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Bioremediation: Panacea or fad?

Presenter: Dr. Brian R. Shmaefsky
Host: Gail Tucker
References
Discussion

Abstract

All things in nature ultimately succumb to decay. Much of this is a natural consequence of the laws of thermodynamics. Researchers developed bioremediation as one feasible way to accelerate or encourage the degradation of pollutants. The basis of bioremediation is that all organisms remove substances from the environment to carry out growth and metabolism. Bioremediation does not involve only the degradation of pollutants. Bioremediation can be used to clean unwanted substances from air, soil, water and raw materials for industrial processing. Technologies using bioremediation treatment include: Bioaugmentation, a general term describing the addition of organisms or enzymes to a material to remove unwanted chemicals. Biofilters, removal or organic gases by passing air through compost or soil containing microorganisms capable of degrading the gases. Bioreactors, treatment of a contaminated substance in a large tank containing organisms or enzymes. Biostimulation, the use of nutrients or substrates to stimulate the naturally occurring organisms that can perform bioremediation. Bioventing, involves the venting of oxygen through soil to stimulate the growth or natural and introduced bioremediation organisms. Composting, involves mixing contaminated materials with compost containing bioremediation organisms. Landfarming, the use of farming tilling and soil amendment techniques to encourage the growth of bioremediation organisms in a contaminated area. These technologies are classified as either in situ or ex situ. There are several limitations for using of bioremediation. One major limitation has to do with the nature of the organisms. Two other limitations concern cost and the benefits versus overall environmental impact. The question in the mind of many environmental scientists is, are the merits of bioremediation over-rated?

Introduction

All things in nature ultimately succumb to decay. Much of this is a natural consequence of the laws of thermodynamics. Many molecules degrade by the action of oxygen, halogens and radicals naturally found in the environment. A large proportion of materials degrade because their components are subject to the action of enzymes. Unfortunately for humans, many of the wastes that we produce do not decay as fast as we would like. They end up polluting the air, land and water. Two major factors prevent our wastes from decaying rapidly. One is that we produce so much at one time that the rate of natural decay is insignificant compared to the amount present. Another factor is that most wastes end up in areas not conducive to rapid degradation.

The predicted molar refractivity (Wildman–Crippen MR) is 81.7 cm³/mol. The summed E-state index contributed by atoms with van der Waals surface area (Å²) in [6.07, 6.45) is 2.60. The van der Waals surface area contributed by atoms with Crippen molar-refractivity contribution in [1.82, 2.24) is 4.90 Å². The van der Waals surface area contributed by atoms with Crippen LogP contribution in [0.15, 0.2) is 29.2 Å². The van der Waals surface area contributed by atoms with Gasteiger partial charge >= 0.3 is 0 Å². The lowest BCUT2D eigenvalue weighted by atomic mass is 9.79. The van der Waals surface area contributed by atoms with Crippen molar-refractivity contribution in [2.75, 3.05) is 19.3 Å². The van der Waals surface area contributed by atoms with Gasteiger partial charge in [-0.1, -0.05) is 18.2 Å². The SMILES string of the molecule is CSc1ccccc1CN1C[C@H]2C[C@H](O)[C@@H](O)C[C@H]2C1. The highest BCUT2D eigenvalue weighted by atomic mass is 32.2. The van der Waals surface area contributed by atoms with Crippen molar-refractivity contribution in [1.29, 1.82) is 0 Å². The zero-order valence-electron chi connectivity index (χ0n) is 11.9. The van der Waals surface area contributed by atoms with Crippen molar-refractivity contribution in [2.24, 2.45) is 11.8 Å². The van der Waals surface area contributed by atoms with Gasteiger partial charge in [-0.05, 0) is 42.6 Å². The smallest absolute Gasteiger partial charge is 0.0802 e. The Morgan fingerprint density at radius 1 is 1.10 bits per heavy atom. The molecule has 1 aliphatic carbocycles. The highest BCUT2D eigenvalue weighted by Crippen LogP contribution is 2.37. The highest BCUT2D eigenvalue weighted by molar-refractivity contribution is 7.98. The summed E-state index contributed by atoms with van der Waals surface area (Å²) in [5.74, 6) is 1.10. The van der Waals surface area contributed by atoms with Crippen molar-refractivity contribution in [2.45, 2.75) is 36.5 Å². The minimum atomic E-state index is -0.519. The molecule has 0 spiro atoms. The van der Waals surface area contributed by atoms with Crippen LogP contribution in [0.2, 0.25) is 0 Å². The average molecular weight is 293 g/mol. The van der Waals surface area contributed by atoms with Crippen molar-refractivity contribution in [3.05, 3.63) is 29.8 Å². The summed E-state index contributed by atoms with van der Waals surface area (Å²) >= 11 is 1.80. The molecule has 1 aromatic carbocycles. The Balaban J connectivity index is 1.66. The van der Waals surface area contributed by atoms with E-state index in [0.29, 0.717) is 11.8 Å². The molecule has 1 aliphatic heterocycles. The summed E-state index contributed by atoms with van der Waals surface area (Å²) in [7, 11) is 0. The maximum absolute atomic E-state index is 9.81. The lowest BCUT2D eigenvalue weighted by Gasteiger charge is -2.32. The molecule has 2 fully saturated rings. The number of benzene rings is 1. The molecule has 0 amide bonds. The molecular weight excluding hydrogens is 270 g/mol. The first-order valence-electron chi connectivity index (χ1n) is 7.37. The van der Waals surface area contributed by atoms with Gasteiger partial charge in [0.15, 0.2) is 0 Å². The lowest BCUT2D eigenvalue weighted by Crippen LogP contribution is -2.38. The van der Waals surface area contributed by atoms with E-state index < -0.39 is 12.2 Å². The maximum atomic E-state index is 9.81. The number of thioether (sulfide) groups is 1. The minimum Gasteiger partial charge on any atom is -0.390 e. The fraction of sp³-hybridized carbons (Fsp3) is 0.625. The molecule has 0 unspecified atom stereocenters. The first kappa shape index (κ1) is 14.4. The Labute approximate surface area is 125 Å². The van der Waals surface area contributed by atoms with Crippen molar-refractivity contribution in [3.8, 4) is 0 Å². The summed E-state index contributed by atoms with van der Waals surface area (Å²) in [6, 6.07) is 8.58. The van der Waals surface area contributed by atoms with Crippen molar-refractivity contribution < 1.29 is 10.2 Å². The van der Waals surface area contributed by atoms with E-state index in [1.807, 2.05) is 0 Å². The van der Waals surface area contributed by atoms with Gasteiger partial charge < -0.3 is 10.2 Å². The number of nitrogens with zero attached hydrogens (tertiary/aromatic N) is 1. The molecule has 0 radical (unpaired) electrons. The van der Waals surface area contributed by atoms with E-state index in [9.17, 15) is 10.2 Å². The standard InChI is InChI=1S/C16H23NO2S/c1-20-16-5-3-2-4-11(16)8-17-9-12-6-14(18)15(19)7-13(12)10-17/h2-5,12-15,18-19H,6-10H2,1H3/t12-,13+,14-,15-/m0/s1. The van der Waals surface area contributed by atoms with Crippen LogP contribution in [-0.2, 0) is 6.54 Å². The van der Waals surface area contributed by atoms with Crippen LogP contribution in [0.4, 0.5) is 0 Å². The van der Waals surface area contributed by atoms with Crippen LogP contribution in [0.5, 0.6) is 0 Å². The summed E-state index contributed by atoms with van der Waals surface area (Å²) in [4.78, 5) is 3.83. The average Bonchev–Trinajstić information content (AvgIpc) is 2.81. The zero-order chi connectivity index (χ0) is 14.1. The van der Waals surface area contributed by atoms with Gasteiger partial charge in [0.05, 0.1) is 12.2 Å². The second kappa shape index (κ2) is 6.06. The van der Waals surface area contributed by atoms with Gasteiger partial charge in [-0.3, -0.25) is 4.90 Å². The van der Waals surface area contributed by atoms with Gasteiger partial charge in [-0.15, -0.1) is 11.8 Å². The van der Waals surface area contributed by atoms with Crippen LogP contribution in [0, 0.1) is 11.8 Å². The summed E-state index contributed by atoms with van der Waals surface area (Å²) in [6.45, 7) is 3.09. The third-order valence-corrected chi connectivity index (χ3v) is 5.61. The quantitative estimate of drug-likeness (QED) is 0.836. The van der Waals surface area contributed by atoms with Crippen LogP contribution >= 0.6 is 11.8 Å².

Researchers developed bioremediation as a way to accelerate or encourage the degradation of pollutants. Bioremediation is a term that describes the use of organisms to remove or reduce human-made pollution. The term bioremediation is new in the scientific vocabulary. In fact, the Environmental Protection Agency had to develop an absolute definition of the term for their purposes. The principles of modern bioremediation are not new, dating back to the 1960's. Some of the first studies on using microbes to degrade oil in sea water were conducted in 1972 although sewage treatment using rock filtration was the earliest application of bioremediation. Bacteria were encouraged to grow in these filters which broke down and absorbed organic matter before it reached a lake, ocean or river. At first bioremediation was a curiosity, today it is seen as a cure-all for up all types of pollution, including radioactive isotopes.

Principles of Bioremediation

Bioremediation is based on the idea that all organisms remove substances from the environment to carry out growth and metabolism. Bacteria, protista and fungi are very good at degrading complex molecules and incorporating the breakdown products into their metabolisms. The resultant metabolic wastes that they produce are generally safe and somehow recycled into other organisms. Fungi are especially good at digesting complex organic compounds that are normally not degraded by other organisms. The ability to degrade a pollutant is dependent on enzymes produced by the organism. Petroleum can be degraded only by bacteria with the ability to produce enzymes that select petroleum as a substrate.

Bioremediation does not involve only the degradation of pollutants. Sometimes it is sufficient to remove the pollutant from the environment without degrading it. Bacteria in particular take up large amounts of metals and minerals to ensure adequate resources for binary fission. Algae and plants are very good at absorbing nitrogen, phosphorus, sulfur and many minerals and metals from the environments. For example, plants like locoweed remove large amounts of the toxic element selenium. The selenium is stored in plant tissues where it poses no harm until/unless the plant is eaten. Many algae and bacteria produce secretions that attract metals that are toxic in high levels. The metals are in effect removed from the food chain by being bound to the secretions.

Technology of Bioremediation

Bioremediation can be used to clean unwanted substances from air, soil, water and raw materials from industrial processing. Living organisms or just their enzymes can be used to accomplish this task. One unusual application involves the use of fungi to remove excess lignin from paper pulp. Lignin is not one compound, but, a group of polyaromatic chemicals that harden wood. It is normally difficult to extract from pulp and ends up a pollutant once it is removed. Most bioremediation technology is designed to remove a pollutant once it is generated or released into the environment although some types of bioremediation remove chemicals before they become pollutants.

Technologies using bioremediation treatment include bioaugmentation, biofilters, bioreactors, biostimulation, bioventing, composting and landfarming.